The end

The end phase has several steps that I can’t completely remember, though any routed units stand up and, obviously, victory conditions are checked. There’s also a cool mechanic of drawing and playing event cards based on whether you played a Strategize order earlier in the game (more shortly). Event cards fall into two types – tactics and schemes. Tactics give you a one-time boost, then get discarded, but schemes are in play until you play another. I managed to pull the excellent Exterminatus scheme on one of my rounds, which has a wonderful effect I’ll get to shortly. During this step, however, you also move the Warp Storm marker – a dividing token that is placed between system tiles, making them impassable during the next round. This can be great for fencing off an important system from your opponent.

Other stuff

Like I said at the start, there’s a lot going on in this game, but that just means there’s a lot to like about it. The four different orders allow you to do different stuff, but you get two of each, and you must play four on your turn, so you can do the same thing twice somewhere. There’s a useful one called Dominate, which gains you resources and allows you to use a special faction ability, and Deploy, which allows you to bring new units into play. Each faction has a host of units you can use, but they’re costed in such a way that also provides some good balance, from what I’ve seen, so you can’t go nuts and bring out a Wraithknight until the late game, as you’ll need to have built three cities to provide the resources. There is also a materiel cost to units, which you gain from controlling planets. It’s all pretty nicely tied together into an immersive experience, like I said!

Strategize allows you to purchase upgrade cards for your combat deck, as well as Order upgrades – cards that provide a better effect when you play that Order on a future turn. During my demo game, I managed to draw the excellent combo of the Order upgrade that gave me a better Orbital Strike, followed by the Exterminatus scheme that made that Orbital Strike even better! An Orbital Strike happens if you only moved ships into a system on your movement step – you roll dice equal to the ship’s power value, and apply any damage to enemy units in the system. My order upgrade allowed me to add an extra dice to the pool, and Exterminatus changes all the dice results to damage results, which allowed me to clear away a lot of Chaos awfulness in one swoop!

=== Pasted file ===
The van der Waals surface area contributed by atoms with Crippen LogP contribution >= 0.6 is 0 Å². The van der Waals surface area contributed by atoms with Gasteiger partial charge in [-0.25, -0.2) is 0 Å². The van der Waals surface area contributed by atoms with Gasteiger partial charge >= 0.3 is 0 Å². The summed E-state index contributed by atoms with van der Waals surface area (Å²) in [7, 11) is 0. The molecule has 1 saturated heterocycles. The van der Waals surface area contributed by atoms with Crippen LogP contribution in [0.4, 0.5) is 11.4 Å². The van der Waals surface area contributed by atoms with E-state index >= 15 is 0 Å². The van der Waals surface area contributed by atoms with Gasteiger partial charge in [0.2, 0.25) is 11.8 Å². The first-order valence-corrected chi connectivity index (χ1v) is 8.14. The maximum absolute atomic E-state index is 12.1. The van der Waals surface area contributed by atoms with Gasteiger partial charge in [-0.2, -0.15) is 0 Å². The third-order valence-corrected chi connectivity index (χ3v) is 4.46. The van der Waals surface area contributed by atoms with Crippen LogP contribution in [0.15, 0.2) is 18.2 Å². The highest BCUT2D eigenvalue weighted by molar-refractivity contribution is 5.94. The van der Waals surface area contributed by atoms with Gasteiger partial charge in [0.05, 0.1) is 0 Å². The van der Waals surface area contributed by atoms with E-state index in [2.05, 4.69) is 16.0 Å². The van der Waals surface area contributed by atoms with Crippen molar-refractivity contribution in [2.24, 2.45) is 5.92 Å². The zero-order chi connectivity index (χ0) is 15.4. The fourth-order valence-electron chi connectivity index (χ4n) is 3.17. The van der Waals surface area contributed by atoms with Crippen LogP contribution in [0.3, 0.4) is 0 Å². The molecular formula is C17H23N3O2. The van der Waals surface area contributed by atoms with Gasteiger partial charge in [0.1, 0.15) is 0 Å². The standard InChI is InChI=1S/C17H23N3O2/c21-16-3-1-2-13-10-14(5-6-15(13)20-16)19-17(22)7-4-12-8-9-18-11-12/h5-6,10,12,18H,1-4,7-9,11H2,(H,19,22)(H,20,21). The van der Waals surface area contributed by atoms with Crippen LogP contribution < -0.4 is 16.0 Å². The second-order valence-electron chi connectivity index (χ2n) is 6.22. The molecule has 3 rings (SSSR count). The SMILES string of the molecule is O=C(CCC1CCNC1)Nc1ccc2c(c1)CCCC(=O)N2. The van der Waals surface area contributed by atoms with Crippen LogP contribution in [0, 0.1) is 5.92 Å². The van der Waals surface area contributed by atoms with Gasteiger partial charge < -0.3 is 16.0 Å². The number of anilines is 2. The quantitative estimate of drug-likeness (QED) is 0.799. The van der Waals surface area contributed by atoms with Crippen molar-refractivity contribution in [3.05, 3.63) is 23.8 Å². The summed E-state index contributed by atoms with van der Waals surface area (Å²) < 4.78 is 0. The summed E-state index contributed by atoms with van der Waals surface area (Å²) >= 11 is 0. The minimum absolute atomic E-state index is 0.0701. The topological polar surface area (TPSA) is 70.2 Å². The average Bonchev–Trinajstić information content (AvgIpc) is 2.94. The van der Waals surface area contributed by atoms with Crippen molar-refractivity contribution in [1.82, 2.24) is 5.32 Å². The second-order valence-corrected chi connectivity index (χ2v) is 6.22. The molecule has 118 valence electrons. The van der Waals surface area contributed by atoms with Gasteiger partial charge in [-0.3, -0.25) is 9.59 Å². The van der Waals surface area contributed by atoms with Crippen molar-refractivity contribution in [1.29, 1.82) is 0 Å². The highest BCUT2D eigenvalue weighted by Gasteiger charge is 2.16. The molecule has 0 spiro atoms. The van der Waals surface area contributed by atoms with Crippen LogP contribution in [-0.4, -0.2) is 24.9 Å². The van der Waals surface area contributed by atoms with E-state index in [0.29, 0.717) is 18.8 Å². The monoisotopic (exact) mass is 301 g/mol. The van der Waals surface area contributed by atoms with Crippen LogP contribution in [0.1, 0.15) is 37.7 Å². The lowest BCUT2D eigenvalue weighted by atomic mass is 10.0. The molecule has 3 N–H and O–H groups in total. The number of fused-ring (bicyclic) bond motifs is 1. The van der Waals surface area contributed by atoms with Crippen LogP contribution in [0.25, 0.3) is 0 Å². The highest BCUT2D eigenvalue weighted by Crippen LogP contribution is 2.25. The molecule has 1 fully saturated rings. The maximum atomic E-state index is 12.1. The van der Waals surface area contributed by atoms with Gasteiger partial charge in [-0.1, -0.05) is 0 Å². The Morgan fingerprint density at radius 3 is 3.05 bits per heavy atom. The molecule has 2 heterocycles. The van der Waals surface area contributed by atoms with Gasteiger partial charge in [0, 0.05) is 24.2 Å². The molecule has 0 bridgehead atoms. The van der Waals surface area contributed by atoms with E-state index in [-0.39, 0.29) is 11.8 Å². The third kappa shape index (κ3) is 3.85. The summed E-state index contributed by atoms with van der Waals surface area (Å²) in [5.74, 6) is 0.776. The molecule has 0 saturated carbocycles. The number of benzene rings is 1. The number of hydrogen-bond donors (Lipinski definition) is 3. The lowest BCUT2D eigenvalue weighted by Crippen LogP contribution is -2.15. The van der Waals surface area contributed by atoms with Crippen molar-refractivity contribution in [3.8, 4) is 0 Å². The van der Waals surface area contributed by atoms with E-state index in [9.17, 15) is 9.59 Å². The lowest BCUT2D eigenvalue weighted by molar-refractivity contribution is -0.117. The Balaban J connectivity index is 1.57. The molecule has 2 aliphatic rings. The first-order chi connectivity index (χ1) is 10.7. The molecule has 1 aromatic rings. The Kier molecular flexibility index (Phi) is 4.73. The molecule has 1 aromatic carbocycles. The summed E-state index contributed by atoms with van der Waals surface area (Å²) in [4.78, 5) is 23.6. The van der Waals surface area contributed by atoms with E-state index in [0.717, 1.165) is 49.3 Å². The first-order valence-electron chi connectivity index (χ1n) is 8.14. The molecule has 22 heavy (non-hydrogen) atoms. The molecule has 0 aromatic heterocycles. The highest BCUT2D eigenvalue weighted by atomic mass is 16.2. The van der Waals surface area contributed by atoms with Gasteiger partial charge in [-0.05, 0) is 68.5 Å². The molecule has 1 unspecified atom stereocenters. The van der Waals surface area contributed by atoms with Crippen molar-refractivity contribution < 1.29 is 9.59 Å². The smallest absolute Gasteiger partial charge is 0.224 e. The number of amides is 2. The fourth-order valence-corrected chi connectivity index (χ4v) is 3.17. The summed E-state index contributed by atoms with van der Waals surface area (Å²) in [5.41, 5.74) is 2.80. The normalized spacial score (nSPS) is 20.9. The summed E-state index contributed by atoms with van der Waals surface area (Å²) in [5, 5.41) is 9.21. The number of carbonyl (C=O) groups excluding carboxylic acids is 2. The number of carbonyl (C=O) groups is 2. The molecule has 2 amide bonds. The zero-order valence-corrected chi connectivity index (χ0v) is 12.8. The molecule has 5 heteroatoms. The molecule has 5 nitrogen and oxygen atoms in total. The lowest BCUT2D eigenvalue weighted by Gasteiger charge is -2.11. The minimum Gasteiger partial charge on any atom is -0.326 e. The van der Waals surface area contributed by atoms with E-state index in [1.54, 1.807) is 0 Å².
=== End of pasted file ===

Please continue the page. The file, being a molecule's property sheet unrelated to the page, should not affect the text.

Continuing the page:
Warhammer Ultramarines

I enjoyed playing as the Space Marines – a lot of people think the Ultramarines are the blandest of the chapters, and I hear a lot of snide remarks about them and whatnot, but they’re pretty badass. Plus, the above image is only of my all-time favourite Warhammer art pieces. Win-win!

I’ve talked a lot about balance in this game, and from what I’ve seen of it, I think it really does come across as balanced. Whether, because we were learning the rules as we played, we were both as inept as each other, I don’t know, but it didn’t feel like anyone had a particular advantage over the other. I’m assuming there will be expansions, though I suppose that does depend on how well sales of the base game do (fyi, it is actually out of stock on FFG’s webstore, so I assume that means good stuff), but we were talking afterwards and agreed it’s likely we’ll get Astra Militarum, Tau, Dark Eldar, and presumably more of the stand-out Space Marine chapters such as Blood Angels, Space Wolves or Dark Angels. Tyranids could potentially tip the balance too much, I think, but they’re an iconic 40k race, so it might seem disingenuous to leave them out. I hope Necrons also make an appearance, but I don’t know if they’re enough of a mainstream race to warrant bringing in. But certainly I can see them expanding the line almost in reflection of the Conquest LCG. It’ll be interesting to see how it plays out, anyway!

I haven’t actually bought the game, and at £72 for a game I’m not sure how often I could play, I don’t even know if I will. However, it is a really great experience, one of those games that you need to set aside some good time to play – our game ended in a draw after just over two hours, only because the store was closing. In this, Forbidden Stars has really pleased me, as it feels like those sorts of board games – those that I rather elitist-ly call “serious” board games – are still a thing worth pursuing. It’s a proper battle game, and while nobody will try to convince you it’s a viable alternative to the tabletop wargame if that’s your thing, it’s nevertheless a really great complement to it if you want a different experience in the same universe.

Definitely worth investigating, if you can!